I'd love to hear some of YOUR favorite ways to incorporate coconut oil into your lives!  What is your best coconut recipe or way to enjoy this fabulous oil?

This posting was also posted at Real Food Wednesday on Kelly the Kitchen Kop's site.

Thursday, March 24, 2011

Make Friends with your Farmers!

Just a quick post today to give you the link to the blog at Emerson Farm.  My friend Mary Beth has done AMAZING work with the biodynamic garden at the Emerson Waldorf School in Chapel Hill and I see that she has put my blog on her link for recipe ideas.  Well the first rule of cooking is that you have to have good ingredients and the best way to do that is to go right to the farm!  So I want to return the favor and link back to her garden blog.  This garden has some great produce.  I can still taste the lovely sorrel that I had in the garden last year.. and even more fantastic is that my kids LOVED the sorrel too!  I have been there several times and just connecting today is a good reminder that I need to make more time to get out and help more often.  I wish every child could experience this garden... and every adult too... as it takes the best of community gardening to a new level by following biodynamic practices.  This is a great example of how we need to be in community.  Farmers and cooks need each other to blossom to our fullest potential.  So here's to you, Emerson Farm!  Thank you for growing such wonderful, healthy food and for sharing this gift with our community.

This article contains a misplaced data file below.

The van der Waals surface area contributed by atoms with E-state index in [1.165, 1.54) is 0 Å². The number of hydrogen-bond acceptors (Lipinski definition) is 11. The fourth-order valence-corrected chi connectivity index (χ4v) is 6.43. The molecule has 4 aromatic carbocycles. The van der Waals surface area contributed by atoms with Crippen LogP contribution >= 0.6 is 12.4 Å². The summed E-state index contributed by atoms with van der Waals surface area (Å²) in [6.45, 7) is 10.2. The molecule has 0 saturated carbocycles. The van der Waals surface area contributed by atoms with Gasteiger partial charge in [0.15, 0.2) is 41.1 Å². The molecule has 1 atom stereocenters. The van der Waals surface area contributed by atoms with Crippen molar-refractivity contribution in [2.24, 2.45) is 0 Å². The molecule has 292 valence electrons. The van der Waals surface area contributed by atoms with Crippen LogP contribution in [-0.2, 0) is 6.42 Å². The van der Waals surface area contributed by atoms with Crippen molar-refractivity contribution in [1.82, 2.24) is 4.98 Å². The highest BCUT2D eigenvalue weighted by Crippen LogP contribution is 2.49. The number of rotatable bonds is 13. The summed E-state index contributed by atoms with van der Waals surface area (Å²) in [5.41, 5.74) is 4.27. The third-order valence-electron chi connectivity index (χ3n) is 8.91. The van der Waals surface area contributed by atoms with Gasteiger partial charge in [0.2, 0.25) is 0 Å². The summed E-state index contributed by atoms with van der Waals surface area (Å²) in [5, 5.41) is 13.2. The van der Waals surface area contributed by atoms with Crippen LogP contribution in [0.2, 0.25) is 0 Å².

Wednesday, March 23, 2011

Radiation Reduction Soup

Bonito/Kombu broth with beets and other vegetables to detoxify
My heart goes out to the people of Japan.  The real radiation exposure in addition to the stress of worrying about this exposure must be draining beyond belief.  I am praying that this nightmare ends soon.  As a mom who loves cooking and has a strong nurturing streak, I find that when people are in pain I always think about what kind of food could possibly offer some comfort.  In thinking about what kind of food to make, I was inspired by the newsletter from Dr. Cowan's office last week. 
Who is Dr. Cowan and what is his advice about Radiation exposure?
Dr. Cowan is a wise anthroposophical doctor and principal author of The Fourfold Path to Healing.  Dr. Cowan practices in San Francisco, California and his March 17th newsletter was giving general advice about ways to help the body deal with any potential increased radiation exposure.  His comments discuss the benefits of naturally fermented miso, sea vegetables like kombu, beets, greens, good fats and lacto-fermented vegetables in helping the body detoxify after radiation exposure.  He also talks about simple steps such as taking epsom salt baths every few days to help aid the body's elimination channels.